Rev. Jennifer Brower said, "All living things are engaged in the task of transformation and growth. Our individual lives, our nation and our institutions are undergoing profound change. May we be diligent in seeking the resources that prepare us for that growth."
Today, let us be reminded that even in our infinite diversity we are each a reflection of the Wholeness and Holiness of Creation.
Spoken word, and then Matisyahu's One Day, performed by the Cosmic Orchestra.
According to Wikipedia, "The song expresses a hope for an end to violence, and a prayer for a new era of peace and understanding. In an interview with Spinner, Matisyahu told them: "'One Day' is the song I've been wanting to make since I started my career. It is an anthem of hope with a big beat, the kind of song that makes you bob your head and open your heart at the same time." The song was sung at a vigil for the victims of the Pittsburgh synagogue shooting in the Jewish community of Squirrel Hill."
"Heavy Heart," Presented by the Rev. Jennifer L. Brower
Mason Bolton is a queer, trans writer and poet. He currently lives in the Boston-metro area with his fiancé, Doug. His work has been published in Epiphany Magazine, Kelsey Review, The Black Napkin, and is forthcoming in the Lambda Literary Poetry Spotlight.
We join with others in worship, online and in body, to find grounding, to feel our connection to others and to the Creative Source of life.
Presented by Rev. Jennifer L. Brower, who wrote, “when forced from a place of comfort, may we find deep solace in ordinary things...”
Rev. Jennifer Brower reminds us that "relationships matter."
"I Belong," presented by Rev. Jennifer L. Brower
We longed for community before social distancing. Many of us ache for it now. Let us find creative and safe ways to reach out with our hearts and pull each other near.
Macy Gray's song "Beauty in the World" was featured at a Soulful Sundown Friday evening Service with the Rev. Jennifer L. Brower. We're channeling @Thich Nhat Hanh and celebrating nature during this week of Earth Day.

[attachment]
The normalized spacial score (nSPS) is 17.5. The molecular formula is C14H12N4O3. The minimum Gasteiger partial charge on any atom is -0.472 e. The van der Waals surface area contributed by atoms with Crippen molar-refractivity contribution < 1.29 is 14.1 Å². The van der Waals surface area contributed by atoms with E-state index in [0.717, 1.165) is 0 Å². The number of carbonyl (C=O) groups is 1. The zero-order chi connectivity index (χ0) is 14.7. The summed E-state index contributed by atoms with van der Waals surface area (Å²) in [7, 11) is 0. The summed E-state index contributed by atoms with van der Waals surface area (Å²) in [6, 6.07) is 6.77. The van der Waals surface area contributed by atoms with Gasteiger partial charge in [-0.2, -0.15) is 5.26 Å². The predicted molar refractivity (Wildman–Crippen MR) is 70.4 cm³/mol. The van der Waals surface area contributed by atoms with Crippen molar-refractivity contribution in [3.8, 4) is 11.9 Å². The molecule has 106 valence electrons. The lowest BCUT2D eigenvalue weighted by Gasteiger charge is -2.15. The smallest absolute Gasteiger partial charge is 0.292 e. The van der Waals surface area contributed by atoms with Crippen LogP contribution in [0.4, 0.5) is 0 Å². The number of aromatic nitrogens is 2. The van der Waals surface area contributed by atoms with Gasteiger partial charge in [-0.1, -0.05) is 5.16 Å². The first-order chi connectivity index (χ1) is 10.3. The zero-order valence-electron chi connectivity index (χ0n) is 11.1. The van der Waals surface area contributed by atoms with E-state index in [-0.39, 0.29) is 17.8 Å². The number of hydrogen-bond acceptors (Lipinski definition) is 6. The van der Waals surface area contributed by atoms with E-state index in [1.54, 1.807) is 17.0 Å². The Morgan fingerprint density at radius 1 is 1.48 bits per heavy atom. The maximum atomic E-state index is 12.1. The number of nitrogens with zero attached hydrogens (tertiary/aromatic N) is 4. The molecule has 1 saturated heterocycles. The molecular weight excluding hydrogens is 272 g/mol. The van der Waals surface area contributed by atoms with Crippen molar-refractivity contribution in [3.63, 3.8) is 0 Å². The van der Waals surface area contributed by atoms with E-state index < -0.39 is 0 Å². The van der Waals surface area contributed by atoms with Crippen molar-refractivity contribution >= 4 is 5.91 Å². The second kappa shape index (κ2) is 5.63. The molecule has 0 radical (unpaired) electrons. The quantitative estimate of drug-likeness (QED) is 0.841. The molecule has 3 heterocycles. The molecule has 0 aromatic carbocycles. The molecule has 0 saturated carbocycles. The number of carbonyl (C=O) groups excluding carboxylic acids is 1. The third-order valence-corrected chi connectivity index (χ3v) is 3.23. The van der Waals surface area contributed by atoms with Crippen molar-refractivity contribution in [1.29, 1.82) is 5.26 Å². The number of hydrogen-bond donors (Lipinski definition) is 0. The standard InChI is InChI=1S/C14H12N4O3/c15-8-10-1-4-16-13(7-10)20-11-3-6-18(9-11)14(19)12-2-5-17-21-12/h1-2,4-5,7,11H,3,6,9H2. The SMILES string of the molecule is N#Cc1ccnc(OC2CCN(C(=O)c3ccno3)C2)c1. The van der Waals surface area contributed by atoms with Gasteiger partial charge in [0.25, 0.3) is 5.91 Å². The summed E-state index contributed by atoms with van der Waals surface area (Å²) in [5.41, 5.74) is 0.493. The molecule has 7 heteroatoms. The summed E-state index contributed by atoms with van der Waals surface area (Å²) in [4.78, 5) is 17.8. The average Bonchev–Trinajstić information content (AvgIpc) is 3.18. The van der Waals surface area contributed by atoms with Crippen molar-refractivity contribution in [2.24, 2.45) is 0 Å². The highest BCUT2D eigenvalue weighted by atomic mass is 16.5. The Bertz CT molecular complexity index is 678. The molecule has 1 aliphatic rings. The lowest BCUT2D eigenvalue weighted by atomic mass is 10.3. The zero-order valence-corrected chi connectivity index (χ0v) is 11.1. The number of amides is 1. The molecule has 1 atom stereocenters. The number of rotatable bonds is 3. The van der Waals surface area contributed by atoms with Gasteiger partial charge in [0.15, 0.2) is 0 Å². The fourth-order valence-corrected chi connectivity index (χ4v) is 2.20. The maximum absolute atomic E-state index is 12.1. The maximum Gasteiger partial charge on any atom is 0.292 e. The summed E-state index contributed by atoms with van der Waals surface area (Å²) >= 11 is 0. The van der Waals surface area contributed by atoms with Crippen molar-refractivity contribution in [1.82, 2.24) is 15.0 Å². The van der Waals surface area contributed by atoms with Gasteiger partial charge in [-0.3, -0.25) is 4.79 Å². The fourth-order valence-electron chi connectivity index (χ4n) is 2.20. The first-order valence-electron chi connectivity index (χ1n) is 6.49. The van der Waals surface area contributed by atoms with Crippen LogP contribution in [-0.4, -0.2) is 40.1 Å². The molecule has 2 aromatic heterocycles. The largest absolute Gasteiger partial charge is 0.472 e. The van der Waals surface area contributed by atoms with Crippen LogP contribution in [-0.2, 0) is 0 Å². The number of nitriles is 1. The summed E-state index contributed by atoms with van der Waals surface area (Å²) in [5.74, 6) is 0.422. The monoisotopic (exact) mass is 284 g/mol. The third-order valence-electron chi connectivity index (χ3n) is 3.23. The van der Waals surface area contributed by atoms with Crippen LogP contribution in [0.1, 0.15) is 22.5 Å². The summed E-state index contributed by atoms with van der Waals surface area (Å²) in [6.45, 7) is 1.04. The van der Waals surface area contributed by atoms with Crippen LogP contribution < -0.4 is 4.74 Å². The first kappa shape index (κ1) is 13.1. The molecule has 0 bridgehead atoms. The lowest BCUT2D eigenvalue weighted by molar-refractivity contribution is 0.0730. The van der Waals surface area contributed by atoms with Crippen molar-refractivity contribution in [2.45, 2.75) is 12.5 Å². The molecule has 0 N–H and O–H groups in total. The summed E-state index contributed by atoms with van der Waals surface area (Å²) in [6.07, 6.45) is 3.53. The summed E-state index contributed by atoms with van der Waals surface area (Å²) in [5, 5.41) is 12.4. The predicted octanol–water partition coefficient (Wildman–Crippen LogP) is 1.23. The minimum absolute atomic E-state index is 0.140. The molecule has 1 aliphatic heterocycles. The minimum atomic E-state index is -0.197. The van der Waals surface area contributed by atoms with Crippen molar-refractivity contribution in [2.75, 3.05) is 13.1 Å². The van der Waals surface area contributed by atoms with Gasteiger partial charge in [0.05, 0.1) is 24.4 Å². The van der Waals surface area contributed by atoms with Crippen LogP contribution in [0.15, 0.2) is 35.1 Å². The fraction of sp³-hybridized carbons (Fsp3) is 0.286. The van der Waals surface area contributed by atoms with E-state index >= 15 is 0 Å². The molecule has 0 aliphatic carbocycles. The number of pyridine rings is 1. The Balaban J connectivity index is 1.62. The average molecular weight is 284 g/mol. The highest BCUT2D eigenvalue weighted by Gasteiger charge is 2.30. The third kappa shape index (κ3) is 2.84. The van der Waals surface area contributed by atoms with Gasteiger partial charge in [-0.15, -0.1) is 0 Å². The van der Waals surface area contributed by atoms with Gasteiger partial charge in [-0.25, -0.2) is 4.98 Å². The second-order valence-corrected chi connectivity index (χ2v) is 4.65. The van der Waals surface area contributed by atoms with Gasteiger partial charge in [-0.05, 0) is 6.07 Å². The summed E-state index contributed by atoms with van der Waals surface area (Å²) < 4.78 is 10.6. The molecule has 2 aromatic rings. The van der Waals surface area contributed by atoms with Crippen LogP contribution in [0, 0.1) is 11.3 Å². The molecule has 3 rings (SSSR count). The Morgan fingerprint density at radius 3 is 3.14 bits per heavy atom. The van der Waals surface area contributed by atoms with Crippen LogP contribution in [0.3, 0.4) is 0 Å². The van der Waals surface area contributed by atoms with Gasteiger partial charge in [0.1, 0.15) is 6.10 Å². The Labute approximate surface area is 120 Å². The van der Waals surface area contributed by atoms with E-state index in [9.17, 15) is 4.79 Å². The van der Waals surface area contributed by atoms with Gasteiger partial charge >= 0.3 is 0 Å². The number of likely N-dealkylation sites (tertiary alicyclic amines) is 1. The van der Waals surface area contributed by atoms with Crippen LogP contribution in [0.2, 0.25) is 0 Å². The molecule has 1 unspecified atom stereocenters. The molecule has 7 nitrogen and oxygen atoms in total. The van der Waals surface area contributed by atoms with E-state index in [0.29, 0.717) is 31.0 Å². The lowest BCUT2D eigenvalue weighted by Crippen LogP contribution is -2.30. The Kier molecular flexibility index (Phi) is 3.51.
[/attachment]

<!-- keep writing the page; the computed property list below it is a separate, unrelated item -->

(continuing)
On Friday, April 10, 2020, Rev. Jennifer Brower shared "The Soul," by Kahlil Gibran.
Khalil Gibran (1883–1931) was an essayist, novelist, and mystic poet. He wrote The Prophet, a collection of philosophical essays that went on to become one of the bestselling books of the twentieth century. Though he was born in Lebanon, he moved to Boston’s South End as a child and studied art with Auguste Rodin in Paris for two years before launching his literary career. Much of Gibran’s work contains themes of religion and Christianity as well as spiritual love. The Rev. Jennifer Brower is the Minister for Pastoral Care at UUCSR in Manhasset, NY.
On Friday, April 3, 2020, Rev. Jennifer Brower posted a recorded reading, "The Courage of Patience," by Richard Gilbert. The Rev. Dr. Richard S. Gilbert retired in 2005 after serving 44 years in the Unitarian Universalist ministry in Cleveland, Ohio, Golden, Colorado, Ithaca, New York, and for 32 years at the First Unitarian Church of Rochester, New York.
..."May we learn how to cope."
On Friday, March 27, 2020, Rev. Jennifer Brower posted a prerecorded reading, "First Lesson," by Philip Booth. Rev. Brower is the Minister for Pastoral Care at UUCSR. (See Meet the Ministers, here.)
On Friday, March 20, 2020, Rev. Jennifer Brower presented, "Fault Lines," by Robert Walsh. "Fault Lines" is from Noisy Stones: A Meditation Manual, Skinner House Books, 1992. The Rev. Robert R. Walsh is minister emeritus of the First Parish Church in Duxbury, MA., and is also the author of Stone Blessings. Rev. Brower is the Minister for Pastoral Care at UUCSR. (See Meet the Ministers, here.)